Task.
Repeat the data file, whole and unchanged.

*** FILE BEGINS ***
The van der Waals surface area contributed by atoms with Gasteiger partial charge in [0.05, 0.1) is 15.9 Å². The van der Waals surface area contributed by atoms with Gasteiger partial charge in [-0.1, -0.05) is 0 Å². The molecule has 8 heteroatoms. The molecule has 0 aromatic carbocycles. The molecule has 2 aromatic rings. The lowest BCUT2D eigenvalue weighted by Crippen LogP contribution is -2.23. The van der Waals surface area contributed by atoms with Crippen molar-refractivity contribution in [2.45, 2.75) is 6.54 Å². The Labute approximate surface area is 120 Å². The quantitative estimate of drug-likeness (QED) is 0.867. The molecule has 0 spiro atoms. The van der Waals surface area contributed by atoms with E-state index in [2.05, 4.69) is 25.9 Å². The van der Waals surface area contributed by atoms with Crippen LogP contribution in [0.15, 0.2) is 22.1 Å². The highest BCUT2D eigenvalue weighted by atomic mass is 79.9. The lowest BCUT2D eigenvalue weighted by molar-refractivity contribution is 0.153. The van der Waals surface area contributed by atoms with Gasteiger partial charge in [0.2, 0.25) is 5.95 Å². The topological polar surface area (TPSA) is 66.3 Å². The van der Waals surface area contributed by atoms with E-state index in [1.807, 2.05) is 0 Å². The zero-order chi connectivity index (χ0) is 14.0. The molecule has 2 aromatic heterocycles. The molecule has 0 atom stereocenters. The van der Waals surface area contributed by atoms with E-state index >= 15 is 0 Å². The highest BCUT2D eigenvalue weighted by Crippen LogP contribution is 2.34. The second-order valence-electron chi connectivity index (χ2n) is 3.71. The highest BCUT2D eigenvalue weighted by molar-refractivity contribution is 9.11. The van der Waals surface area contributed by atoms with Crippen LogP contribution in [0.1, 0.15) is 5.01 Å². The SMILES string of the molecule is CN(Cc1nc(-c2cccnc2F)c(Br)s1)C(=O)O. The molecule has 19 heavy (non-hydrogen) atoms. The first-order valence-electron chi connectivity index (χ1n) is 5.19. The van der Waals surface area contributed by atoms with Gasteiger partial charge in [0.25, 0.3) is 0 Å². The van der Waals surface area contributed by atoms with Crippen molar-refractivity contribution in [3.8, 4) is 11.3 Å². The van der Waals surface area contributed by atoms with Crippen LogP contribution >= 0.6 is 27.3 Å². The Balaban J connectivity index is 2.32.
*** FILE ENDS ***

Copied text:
The van der Waals surface area contributed by atoms with Gasteiger partial charge in [0.05, 0.1) is 15.9 Å². The van der Waals surface area contributed by atoms with Gasteiger partial charge in [-0.1, -0.05) is 0 Å². The molecule has 8 heteroatoms. The molecule has 0 aromatic carbocycles. The molecule has 2 aromatic rings. The lowest BCUT2D eigenvalue weighted by Crippen LogP contribution is -2.23. The van der Waals surface area contributed by atoms with Crippen molar-refractivity contribution in [2.45, 2.75) is 6.54 Å². The Labute approximate surface area is 120 Å². The quantitative estimate of drug-likeness (QED) is 0.867. The molecule has 0 spiro atoms. The van der Waals surface area contributed by atoms with E-state index in [2.05, 4.69) is 25.9 Å². The van der Waals surface area contributed by atoms with Crippen LogP contribution in [0.15, 0.2) is 22.1 Å². The highest BCUT2D eigenvalue weighted by atomic mass is 79.9. The lowest BCUT2D eigenvalue weighted by molar-refractivity contribution is 0.153. The van der Waals surface area contributed by atoms with Gasteiger partial charge in [0.2, 0.25) is 5.95 Å². The topological polar surface area (TPSA) is 66.3 Å². The van der Waals surface area contributed by atoms with E-state index in [1.807, 2.05) is 0 Å². The zero-order chi connectivity index (χ0) is 14.0. The molecule has 2 aromatic heterocycles. The molecule has 0 atom stereocenters. The van der Waals surface area contributed by atoms with E-state index >= 15 is 0 Å². The highest BCUT2D eigenvalue weighted by Crippen LogP contribution is 2.34. The second-order valence-electron chi connectivity index (χ2n) is 3.71. The highest BCUT2D eigenvalue weighted by molar-refractivity contribution is 9.11. The van der Waals surface area contributed by atoms with Crippen LogP contribution in [0.1, 0.15) is 5.01 Å². The SMILES string of the molecule is CN(Cc1nc(-c2cccnc2F)c(Br)s1)C(=O)O. The molecule has 19 heavy (non-hydrogen) atoms. The first-order valence-electron chi connectivity index (χ1n) is 5.19. The van der Waals surface area contributed by atoms with Gasteiger partial charge in [0.25, 0.3) is 0 Å². The van der Waals surface area contributed by atoms with Crippen molar-refractivity contribution in [3.8, 4) is 11.3 Å². The van der Waals surface area contributed by atoms with Crippen LogP contribution >= 0.6 is 27.3 Å². The Balaban J connectivity index is 2.32.